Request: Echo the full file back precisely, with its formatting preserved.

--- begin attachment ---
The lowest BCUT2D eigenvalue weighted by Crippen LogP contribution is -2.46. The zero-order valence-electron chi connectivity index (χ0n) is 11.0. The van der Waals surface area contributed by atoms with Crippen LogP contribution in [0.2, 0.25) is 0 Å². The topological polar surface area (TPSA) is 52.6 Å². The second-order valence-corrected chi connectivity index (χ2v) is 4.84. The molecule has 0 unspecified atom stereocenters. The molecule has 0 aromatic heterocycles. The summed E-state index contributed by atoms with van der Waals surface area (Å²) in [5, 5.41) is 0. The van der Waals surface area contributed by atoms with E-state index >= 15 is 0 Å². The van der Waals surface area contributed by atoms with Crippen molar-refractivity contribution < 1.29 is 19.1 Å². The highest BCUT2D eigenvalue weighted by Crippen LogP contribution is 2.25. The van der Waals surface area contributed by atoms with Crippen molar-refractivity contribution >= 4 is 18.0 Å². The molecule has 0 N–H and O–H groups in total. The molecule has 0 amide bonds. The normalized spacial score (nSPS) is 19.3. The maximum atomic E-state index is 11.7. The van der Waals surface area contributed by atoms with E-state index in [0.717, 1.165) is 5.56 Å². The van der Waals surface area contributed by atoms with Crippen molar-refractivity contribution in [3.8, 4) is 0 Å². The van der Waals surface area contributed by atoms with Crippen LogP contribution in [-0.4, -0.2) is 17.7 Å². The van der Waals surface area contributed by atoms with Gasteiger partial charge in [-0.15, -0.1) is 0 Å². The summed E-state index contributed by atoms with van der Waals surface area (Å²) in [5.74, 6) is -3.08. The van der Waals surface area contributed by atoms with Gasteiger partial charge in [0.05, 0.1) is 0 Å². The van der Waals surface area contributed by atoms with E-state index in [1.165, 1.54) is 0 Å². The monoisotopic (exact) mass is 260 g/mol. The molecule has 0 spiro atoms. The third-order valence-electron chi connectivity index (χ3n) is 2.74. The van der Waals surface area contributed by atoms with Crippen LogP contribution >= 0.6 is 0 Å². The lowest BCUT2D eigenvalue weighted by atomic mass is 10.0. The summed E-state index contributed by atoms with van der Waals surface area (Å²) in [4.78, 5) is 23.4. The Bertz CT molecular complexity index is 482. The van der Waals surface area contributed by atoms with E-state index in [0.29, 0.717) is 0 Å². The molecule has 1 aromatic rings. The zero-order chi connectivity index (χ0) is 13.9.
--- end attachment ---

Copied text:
The lowest BCUT2D eigenvalue weighted by Crippen LogP contribution is -2.46. The zero-order valence-electron chi connectivity index (χ0n) is 11.0. The van der Waals surface area contributed by atoms with Crippen LogP contribution in [0.2, 0.25) is 0 Å². The topological polar surface area (TPSA) is 52.6 Å². The second-order valence-corrected chi connectivity index (χ2v) is 4.84. The molecule has 0 unspecified atom stereocenters. The molecule has 0 aromatic heterocycles. The summed E-state index contributed by atoms with van der Waals surface area (Å²) in [5, 5.41) is 0. The van der Waals surface area contributed by atoms with E-state index >= 15 is 0 Å². The van der Waals surface area contributed by atoms with Crippen molar-refractivity contribution < 1.29 is 19.1 Å². The highest BCUT2D eigenvalue weighted by Crippen LogP contribution is 2.25. The van der Waals surface area contributed by atoms with Crippen molar-refractivity contribution >= 4 is 18.0 Å². The molecule has 0 N–H and O–H groups in total. The molecule has 0 amide bonds. The normalized spacial score (nSPS) is 19.3. The maximum atomic E-state index is 11.7. The van der Waals surface area contributed by atoms with E-state index in [0.717, 1.165) is 5.56 Å². The van der Waals surface area contributed by atoms with Crippen molar-refractivity contribution in [3.8, 4) is 0 Å². The van der Waals surface area contributed by atoms with Crippen LogP contribution in [-0.4, -0.2) is 17.7 Å². The van der Waals surface area contributed by atoms with Gasteiger partial charge in [-0.15, -0.1) is 0 Å². The summed E-state index contributed by atoms with van der Waals surface area (Å²) in [5.74, 6) is -3.08. The van der Waals surface area contributed by atoms with Gasteiger partial charge in [0.05, 0.1) is 0 Å². The van der Waals surface area contributed by atoms with E-state index in [1.165, 1.54) is 0 Å². The monoisotopic (exact) mass is 260 g/mol. The molecule has 0 spiro atoms. The third-order valence-electron chi connectivity index (χ3n) is 2.74. The van der Waals surface area contributed by atoms with Crippen LogP contribution >= 0.6 is 0 Å². The lowest BCUT2D eigenvalue weighted by atomic mass is 10.0. The summed E-state index contributed by atoms with van der Waals surface area (Å²) in [4.78, 5) is 23.4. The Bertz CT molecular complexity index is 482. The van der Waals surface area contributed by atoms with E-state index in [0.29, 0.717) is 0 Å². The molecule has 1 aromatic rings. The zero-order chi connectivity index (χ0) is 13.9.